by JJE 2009-05-14 10:27AM | 0 recs
It's not even a partial cover up

A cover up would be refusing to admit the pictures exist or what's in them.

You may be against the decision, but he's not covering anything up.

by DTOzone 2009-05-14 10:31AM | 0 recs
Cover up or no

It's certainly not full disclosure.  That, not semantics, is the important point.

by JJE 2009-05-14 10:37AM | 0 recs
I don't expect full discloure for the government

never did, never will.

by DTOzone 2009-05-14 12:04PM | 0 recs
A shame

Such attitudes may be part of why they think they can get away with this.  I think the government should be expected to fully disclose what they do with our money in our names, absent compelling justification not to, which is not present here.

by JJE 2009-05-14 12:31PM | 0 recs
A good "how-to" diary!

Start with some tasty appeals to authority, toss in some crunchy-salty hyperbole and simmer over slow-rage.

Sprinkle lightly with Puma Flakes(tm) and serve!

Bon Apetit!

by Sully Fick 2009-05-14 10:38AM | 0 recs
Appeal to Authority

by JJE 2009-05-14 10:46AM | 0 recs
Re: Appeal to Authority


I am unable to compete against your thoughtful and extremely well-written response.  You obviously did a lot of research to rebut my points in a painstaking, but thorough, manner.

Truly, you have a dizzying intellect.

by Sully Fick 2009-05-14 11:00AM | 0 recs
I vote Wallace Shawn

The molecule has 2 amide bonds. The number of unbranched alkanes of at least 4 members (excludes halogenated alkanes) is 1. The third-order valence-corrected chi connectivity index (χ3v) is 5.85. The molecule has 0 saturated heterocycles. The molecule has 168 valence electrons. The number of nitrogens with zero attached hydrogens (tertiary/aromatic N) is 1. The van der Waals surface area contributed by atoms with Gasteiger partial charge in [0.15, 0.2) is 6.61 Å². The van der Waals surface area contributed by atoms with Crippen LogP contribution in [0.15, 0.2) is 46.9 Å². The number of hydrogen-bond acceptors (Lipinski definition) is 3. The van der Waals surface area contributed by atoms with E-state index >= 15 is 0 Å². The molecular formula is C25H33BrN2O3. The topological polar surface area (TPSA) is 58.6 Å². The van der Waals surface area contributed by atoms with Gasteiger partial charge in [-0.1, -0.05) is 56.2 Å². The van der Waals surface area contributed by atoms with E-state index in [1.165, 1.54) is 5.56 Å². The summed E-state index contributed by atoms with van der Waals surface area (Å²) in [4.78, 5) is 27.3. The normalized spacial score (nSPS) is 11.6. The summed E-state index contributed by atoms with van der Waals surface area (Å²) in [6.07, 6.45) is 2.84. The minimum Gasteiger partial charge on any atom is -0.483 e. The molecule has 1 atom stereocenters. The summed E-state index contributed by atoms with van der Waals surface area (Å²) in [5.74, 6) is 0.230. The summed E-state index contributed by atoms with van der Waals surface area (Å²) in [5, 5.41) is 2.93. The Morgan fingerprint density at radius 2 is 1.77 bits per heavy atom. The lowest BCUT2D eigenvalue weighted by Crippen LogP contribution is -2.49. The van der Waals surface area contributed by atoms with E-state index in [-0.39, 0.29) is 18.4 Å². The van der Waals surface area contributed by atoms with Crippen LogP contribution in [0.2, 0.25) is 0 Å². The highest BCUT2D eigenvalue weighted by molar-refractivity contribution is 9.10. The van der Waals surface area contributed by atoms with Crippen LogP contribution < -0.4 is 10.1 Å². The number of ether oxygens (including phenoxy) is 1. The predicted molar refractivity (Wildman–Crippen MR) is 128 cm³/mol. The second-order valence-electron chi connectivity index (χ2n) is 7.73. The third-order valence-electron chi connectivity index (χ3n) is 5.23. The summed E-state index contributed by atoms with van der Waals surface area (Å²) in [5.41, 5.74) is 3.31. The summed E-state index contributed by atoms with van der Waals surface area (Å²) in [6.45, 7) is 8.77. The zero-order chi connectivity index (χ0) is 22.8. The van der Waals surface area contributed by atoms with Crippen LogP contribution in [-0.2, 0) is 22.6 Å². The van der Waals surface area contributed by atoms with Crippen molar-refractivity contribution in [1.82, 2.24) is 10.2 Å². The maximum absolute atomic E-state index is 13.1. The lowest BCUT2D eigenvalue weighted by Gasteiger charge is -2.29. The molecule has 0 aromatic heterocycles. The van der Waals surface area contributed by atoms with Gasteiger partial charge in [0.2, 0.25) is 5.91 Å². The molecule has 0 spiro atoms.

for President.  Let's depose Obama and put Shawn in.  

by Strummerson 2009-05-14 11:03AM | 0 recs
Re: I vote Wallace Shawn

Elect Shawn/Patinkin!

Imagine the jokes they could do at the WHCD!  And, rather than press conferences, they could do skits.  With running gags...

Like, Wallace starts with "We're concerned that this might inflame Anti-American sentiment and put our troops at risk".  And, then JJE yells from the back row "You keep using that word" (in an Inigo Montoya voice), and Mandy glares at JJE and says "You seem a decent fellow, I'd hate to kill you" while drawing his sword.  Then, JJE runs out through the kitchen, and Mandy pretends he's fencing with JJE and keeps saying over and over: "Hello, my name is Inigo Montoya, you killed my father, prepare to die."

Hilarity ensues.

by Sully Fick 2009-05-14 11:20AM | 0 recs
Re: I vote Wallace Shawn

I'd leave Mandy out.  He's supposed to be a raving prima donna.

But Wallace Shawn would commit serious resources to avaunt garde theater.  That's what this country needs.

by Strummerson 2009-05-14 11:24AM | 0 recs
I couldn't agree more! n/t

by Sully Fick 2009-05-14 11:53AM | 0 recs

But I surmised that you would see your error by simply reading the Wikipedia article you linked, so I didn't feel the need to add to your embarrassment by spelling it out for you.  I'm glad my concern for your reputation was appreciated.

by JJE 2009-05-14 11:25AM | 0 recs
Re: Thanks!

My humor is entirely lost here, it seems.

My comment was about the ENTIRE diary - including the comments.  Both sides of the comments.  All of the comments.  You know, the whole thing.  Each word.  Every word.  Get it?

Ya see, the "Appeals to Authority" part was about the diarist, AND the comments.  The "Hyperbole" part was also about the diarist, AND the co...

Oh, forget it.

If you have to explain the joke, it just isn't funny.  ;(

by Sully Fick 2009-05-14 11:50AM | 0 recs
I see

humor can be difficult to pull off in the blog format.  That's why sometimes it's best to stick to YouTube vids.

by JJE 2009-05-14 12:29PM | 0 recs